Fuzzy logic rejects some of the basic principles of classical logic that standard mathematics. For example, traditional logic says at every stage, "Or there are a bunch, or it is not." This is an example of the General principle, which is called the excluded middle, or false dichotomy.

False dichotomy — an error in reasoning (for example, when making the decision), which consists in the omission opportunities other than the two under consideration.



Fuzzy logic says that the statement "there is a Bunch" is a half-truth. In this case, the statement "the lot is either there or it is not" — is only half true.

At first glance, the fuzzy logic can look natural and elegant solution to the problem of uncertainty. But when you are dealing with the consequences, this conclusion becomes less convincing. To understand why, imagine two piles of sand, exact duplicates of one another — one right, one left. Whenever you remove one grain of sand from one pile, you will also remove the same grain of sand from another. At each stage the grains of sand on the right and left lot give exact copies of each other. It is obvious that if there are a bunch on the right, you also have a bunch left, and Vice versa.

Now, in accordance with fuzzy logic, until we remove grains one by one, sooner or later we will reach the point where the statement "on the Right is a bunch of" will be a half true, half lie. As what is to the left, duplicate what is on the right, the statement "on the Left is a bunch of" also is half true, half lie. Thus, the fuzzy logic rules imply that the complex statement "There are a bunch on the right, but not the pile on the left" is also half true, half false, and this means that we equally must balance in order to agree to reject it.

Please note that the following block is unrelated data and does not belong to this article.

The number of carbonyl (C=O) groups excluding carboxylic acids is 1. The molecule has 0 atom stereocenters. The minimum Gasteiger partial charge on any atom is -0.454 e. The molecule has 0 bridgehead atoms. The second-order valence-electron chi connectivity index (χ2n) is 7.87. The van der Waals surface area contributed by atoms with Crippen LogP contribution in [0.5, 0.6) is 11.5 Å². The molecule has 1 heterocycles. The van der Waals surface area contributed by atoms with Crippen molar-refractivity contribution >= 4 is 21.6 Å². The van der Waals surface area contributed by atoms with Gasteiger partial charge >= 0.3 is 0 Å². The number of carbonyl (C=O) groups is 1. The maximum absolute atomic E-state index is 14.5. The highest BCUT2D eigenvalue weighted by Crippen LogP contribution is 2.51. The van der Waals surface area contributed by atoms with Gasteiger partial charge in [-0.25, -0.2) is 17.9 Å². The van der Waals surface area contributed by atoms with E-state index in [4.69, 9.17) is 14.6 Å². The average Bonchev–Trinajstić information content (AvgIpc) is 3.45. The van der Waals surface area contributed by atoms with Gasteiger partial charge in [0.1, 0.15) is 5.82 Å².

But this is absurd. We have to completely reject the statement as "There are plenty of right and left no pile" suggests that there is a difference between what is right and what is left — but there is no such difference; it's grit-duplicates. Thus, fuzzy logic gives the wrong result. He misses the subtlety of uncertainty.

There are many other complex proposals to revise logic for matching with uncertainty. My personal opinion is that they are all trying to fix something that really wasn't broken.

Standard logic bivalents and excluded middle are well proven, simple and powerful. Uncertainty is not a problem of logic, it is a problem of knowledge. The statement may be true — without your understanding, that is true. Actually there is a stage when you have a heap, you pull it out of the grit — and here already the heap is not. The trouble is that you have no way to recognize this point, the moment when it occurs, so you don't know at what point this happens.

 

Also fun: the Paradox of Olbers: why in the night sky with so few stars

The paradox of value

 

Such a vague word like "heap" is used so freely that any attempt to find its exact boundary can not find a solid and reliable Foundation, which would allow to go further. Despite the fact that language is a human construct, it does not make it transparent for us. Like the children we give birth, the values that we create, unable to keep a secret from us.

Fortunately, not everything is kept from us a secret. Often we know that there are a bunch; often we know we are not alone. Sometimes we don't know it or not. But no one ever gave us the right to know everything.published

 

P. S. And remember, just changing your mind — together we change the world! ©

Source: monocler.ru/paradoks-kuchi/